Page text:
WAYZATA — Neighbors from across the Lake Minnetonka area gathered on streets and yards for Night to Unite, an annual event to foster community ties between citizens and public safety organizations, on Tuesday, Aug. 6.

Laura Ricker hosted a block party in her neighborhood in Wayzata. Her street had hosted Night to Unite parties before but not in several years.

“I think it’s really important to be involved in our community and let our children know that we’re involved in our community,” Ricker told Lakeshore Weekly News.

The fire department, police and Wayzata staff attended Ricker’s event, speaking to neighbors about what’s going on in the city and providing updates about the local construction.

“Overall, it is a night of community building that highlights the best part of being in such a wonderful small town — relationships between neighbors, and good food, of course,” Wayzata City Manager Jeffrey Dahl, who attended the event, said.

Minnetonka resident Maureen Burke has hosted a Night to Unite event for the past 10 years — bringing in the most pounds of food for ICA Food Shelf for three years in a row.

“We’re not really a small community, we’re really stretched out,” Burke said. “This is one time where you can meet people, it just makes community for us, that’s the important part.”

Burke knows almost everyone who walks into her event, waving at her guests and jumping between conversations, reminding everyone to try her homemade ice cream.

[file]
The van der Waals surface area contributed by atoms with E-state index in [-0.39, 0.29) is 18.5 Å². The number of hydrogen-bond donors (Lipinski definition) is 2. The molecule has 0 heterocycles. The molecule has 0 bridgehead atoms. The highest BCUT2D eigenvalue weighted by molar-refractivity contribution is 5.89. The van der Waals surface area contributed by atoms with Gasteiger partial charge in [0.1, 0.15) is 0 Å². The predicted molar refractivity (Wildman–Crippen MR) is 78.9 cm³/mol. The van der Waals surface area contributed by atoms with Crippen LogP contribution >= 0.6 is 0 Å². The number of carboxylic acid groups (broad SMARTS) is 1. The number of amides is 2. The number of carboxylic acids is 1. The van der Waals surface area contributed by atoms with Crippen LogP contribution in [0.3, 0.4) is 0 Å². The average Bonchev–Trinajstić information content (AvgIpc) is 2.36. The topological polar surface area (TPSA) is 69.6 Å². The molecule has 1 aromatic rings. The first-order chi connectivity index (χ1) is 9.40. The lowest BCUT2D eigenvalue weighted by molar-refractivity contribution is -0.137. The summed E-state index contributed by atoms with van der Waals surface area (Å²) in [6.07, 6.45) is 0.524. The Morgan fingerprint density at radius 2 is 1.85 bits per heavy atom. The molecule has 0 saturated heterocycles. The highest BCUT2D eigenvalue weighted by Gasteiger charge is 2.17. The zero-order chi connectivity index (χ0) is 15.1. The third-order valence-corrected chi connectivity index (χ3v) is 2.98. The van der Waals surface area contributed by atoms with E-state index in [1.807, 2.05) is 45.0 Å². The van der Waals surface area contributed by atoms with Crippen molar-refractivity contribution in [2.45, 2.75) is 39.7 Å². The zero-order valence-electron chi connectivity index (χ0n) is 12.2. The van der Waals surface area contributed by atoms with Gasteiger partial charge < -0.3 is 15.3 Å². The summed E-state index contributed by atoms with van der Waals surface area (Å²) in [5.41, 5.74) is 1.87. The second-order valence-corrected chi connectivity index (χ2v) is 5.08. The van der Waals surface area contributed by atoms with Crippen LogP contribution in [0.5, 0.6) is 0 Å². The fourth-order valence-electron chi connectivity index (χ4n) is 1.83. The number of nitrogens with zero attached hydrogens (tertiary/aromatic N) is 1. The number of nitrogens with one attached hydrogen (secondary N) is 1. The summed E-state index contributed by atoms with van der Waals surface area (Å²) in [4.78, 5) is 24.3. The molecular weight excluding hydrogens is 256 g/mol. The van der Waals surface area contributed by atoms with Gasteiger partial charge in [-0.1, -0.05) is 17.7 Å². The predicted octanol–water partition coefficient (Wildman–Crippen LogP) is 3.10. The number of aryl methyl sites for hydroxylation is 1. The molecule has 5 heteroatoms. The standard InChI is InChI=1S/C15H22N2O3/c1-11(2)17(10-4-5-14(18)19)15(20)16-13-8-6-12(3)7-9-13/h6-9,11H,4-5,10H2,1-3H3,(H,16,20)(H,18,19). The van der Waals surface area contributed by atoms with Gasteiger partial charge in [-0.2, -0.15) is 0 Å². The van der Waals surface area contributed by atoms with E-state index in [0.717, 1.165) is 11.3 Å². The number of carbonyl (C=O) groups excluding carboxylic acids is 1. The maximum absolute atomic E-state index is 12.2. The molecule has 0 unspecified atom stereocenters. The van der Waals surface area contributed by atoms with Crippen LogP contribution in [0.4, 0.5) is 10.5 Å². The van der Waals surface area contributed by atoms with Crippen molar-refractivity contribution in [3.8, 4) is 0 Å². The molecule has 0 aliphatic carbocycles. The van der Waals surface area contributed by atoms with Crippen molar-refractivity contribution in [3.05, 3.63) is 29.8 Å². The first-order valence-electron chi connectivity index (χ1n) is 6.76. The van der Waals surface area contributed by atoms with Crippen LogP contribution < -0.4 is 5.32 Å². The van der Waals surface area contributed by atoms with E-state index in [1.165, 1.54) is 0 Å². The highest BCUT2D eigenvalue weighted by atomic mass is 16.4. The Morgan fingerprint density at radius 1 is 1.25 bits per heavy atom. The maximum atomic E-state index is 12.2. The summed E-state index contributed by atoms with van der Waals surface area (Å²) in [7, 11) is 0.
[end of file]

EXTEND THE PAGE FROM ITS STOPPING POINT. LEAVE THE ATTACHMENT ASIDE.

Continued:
Minnetonka Mayor Brad Wiersum and Minnetonka Police Chief Scott Boerboom attended Burke’s party as they made their rounds to the several parties throughout the city of Minnetonka.

“Night to unite is an opportunity for myself and my officers to get out and meet residents,” Boerboom told Lakeshore Weekly News. “For police to be effective in a community they need to get to know their community and that night was a great opportunity to do that. It makes us more effective at our jobs. It also gives neighbors a reason to get together. We show up but also gives neighbors the opportunity to be neighbors.”

Boerboom told the paper, that 161 parties were registered with the city of Minnetonka and the fire department, police department and public works department visited most if not all of those parties. Boerboom personally visited four.

The ICA Food Shelf said in a Facebook post on Aug. 9, it collected 5,490 pounds of food and $3,368 so far from residents of Minnetonka and Hopkins who hosted parties.

Frances Stevenson is a reporter for the Lakeshore Weekly News, covering the communities around Lake Minnetonka.


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